That nutty old Dr. Walter Block is at it again, being a principled libertarian and rationally evaluating even difficult situations. This time around, his interlocutor has cut right to the chase, and set up an extremely blunt limit situation to challenge him with:
Should the following situations be considered evil?:
– A man who steals food because he has no money to feed his family, assuming that in the place where he lives there is no charitable entity that can provide free food.
– A man who is forced to kill an innocent person because the survival of the entire human species depends on it.
On the other hand, certainly, these are violations of the Non-Aggression Principle, which any libertarian would condemn, but could not previous cases constitute exceptions?
The question of evil is always a vexing one. Dr. Block, rather sensibly, begs off from professing to be some universal moral authority, and evaluates the situations in his capacity as a libertarian theorist, as we’ll see.
For libertarians, there is really only one question of interest, of relevance, and that is this: "Under what conditions is the use of force justified." And, libertarians give only one answer to this sort of question: "Only in defense against, or in retaliation against, the prior use of unjustified, initiatory force." So, I then ask, does stealing food from innocent people, or killing them, constitute the use of justified force? And I answer, "No." Therefore, if someone engages in either of these two acts, it would be justified to punish him (or for the innocent person, or food owner, to defend his property, or his life, against the attacker). So, no exceptions to the NAP.
We’ve dealt with this sort of thing before here on Bumbling Bees — one year ago today, as a matter of fact, so happy birthday to that. It bears further examination, however, because the conclusion is badly counterintuitive. On the face of it it seems wrong — monstrous — that libertarians would counsel against stealing bread to feed your starving family if there are no other options. But read a bit deeper; does libertarianism in fact lead to that conclusion?
What libertarian theory tells us is that stealing bread is a violation of the non-aggression principle always and everywhere. By stealing the bread, you have violated the rights of the bread’s owner; this does not change in response to your level of need or desire for the bread. If this seems rigid and mechanistic, that’s exactly the point — law must be rigid, or it is no law at all, but the tyranny of law-interpreters.
The thing people leave out of the analysis is the role for compassion and mercy. As I’ve said in the past, the non-aggression principle is not offended on its own behalf; violations require a complainant and a complaint. If you steal my bread, it is my prerogative to forgive you. I can decide not to press charges, in other words. This is something it’s easy to lose track of in the modern world of government law, with its weird pronouncements of crimes against "the state" or against "society" — in the libertarian world, there is no such crime. Crimes are against specific individuals only.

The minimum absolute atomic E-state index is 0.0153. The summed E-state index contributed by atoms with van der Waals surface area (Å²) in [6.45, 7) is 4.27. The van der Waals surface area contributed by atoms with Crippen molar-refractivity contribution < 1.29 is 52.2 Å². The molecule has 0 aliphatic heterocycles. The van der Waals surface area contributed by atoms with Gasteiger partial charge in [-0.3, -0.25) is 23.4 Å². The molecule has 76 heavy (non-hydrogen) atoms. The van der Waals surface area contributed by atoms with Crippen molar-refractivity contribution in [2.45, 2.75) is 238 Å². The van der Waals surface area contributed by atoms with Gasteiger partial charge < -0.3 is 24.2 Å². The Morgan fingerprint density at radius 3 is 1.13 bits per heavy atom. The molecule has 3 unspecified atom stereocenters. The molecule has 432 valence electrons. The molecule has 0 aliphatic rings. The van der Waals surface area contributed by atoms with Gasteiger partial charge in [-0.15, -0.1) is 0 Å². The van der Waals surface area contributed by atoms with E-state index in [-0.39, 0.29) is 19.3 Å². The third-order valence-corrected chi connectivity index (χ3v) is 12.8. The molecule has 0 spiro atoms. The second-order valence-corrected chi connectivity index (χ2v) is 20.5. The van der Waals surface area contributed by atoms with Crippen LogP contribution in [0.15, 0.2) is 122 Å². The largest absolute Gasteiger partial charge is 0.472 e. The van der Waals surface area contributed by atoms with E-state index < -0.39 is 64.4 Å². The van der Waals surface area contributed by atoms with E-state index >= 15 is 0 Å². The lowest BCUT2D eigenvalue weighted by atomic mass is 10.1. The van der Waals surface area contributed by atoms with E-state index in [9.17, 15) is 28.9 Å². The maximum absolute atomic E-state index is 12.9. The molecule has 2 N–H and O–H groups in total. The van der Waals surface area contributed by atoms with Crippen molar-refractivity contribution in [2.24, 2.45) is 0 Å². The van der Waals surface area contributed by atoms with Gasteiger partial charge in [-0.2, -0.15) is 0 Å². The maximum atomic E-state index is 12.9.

So, what, then? Am I saying that you, as bread thief, are thrown upon my mercy as bread owner? Yes, that is exactly what I’m saying. This is the risk you assume when you choose to violate my rights: you run the risk that I will indeed elect to prosecute to the full extent of the law. Perhaps that would make me a monster. Perhaps not; there’s an infinity of potential complicating circumstances. Nobody else is properly positioned to make that decision, though; your choice to violate my rights places the ball in my court. This is the price you have to pay when you choose to break the NAP.
Libertarians often position the non-aggression principle as the be-all end-all, which it is — of pure libertarianism. There is more to life than political theory, though; if you’re sincerely prepared to tell me that, in a situation in which you have to choose between strict adherence to the NAP and the lives of your family, you’d choose the former, well, you’re a weirdo, and probably not altogether honest. I have a wife and son, and, in an absurd limit situation in which there is literally no way they will survive unless I steal somebody’s bread, well, sorry NAP, I choose life. I will steal the bread and take my lumps according to libertarian law, in the hopes that the person whose bread I stole will show mercy on me. That is how civilized men behave: not by fancifully assuming that bad situations can never arise, nor by vaingloriously asserting that their needs and wants trump other people’s rights, but by making the best decisions they can in the circumstances they encounter, and then facing the consequences.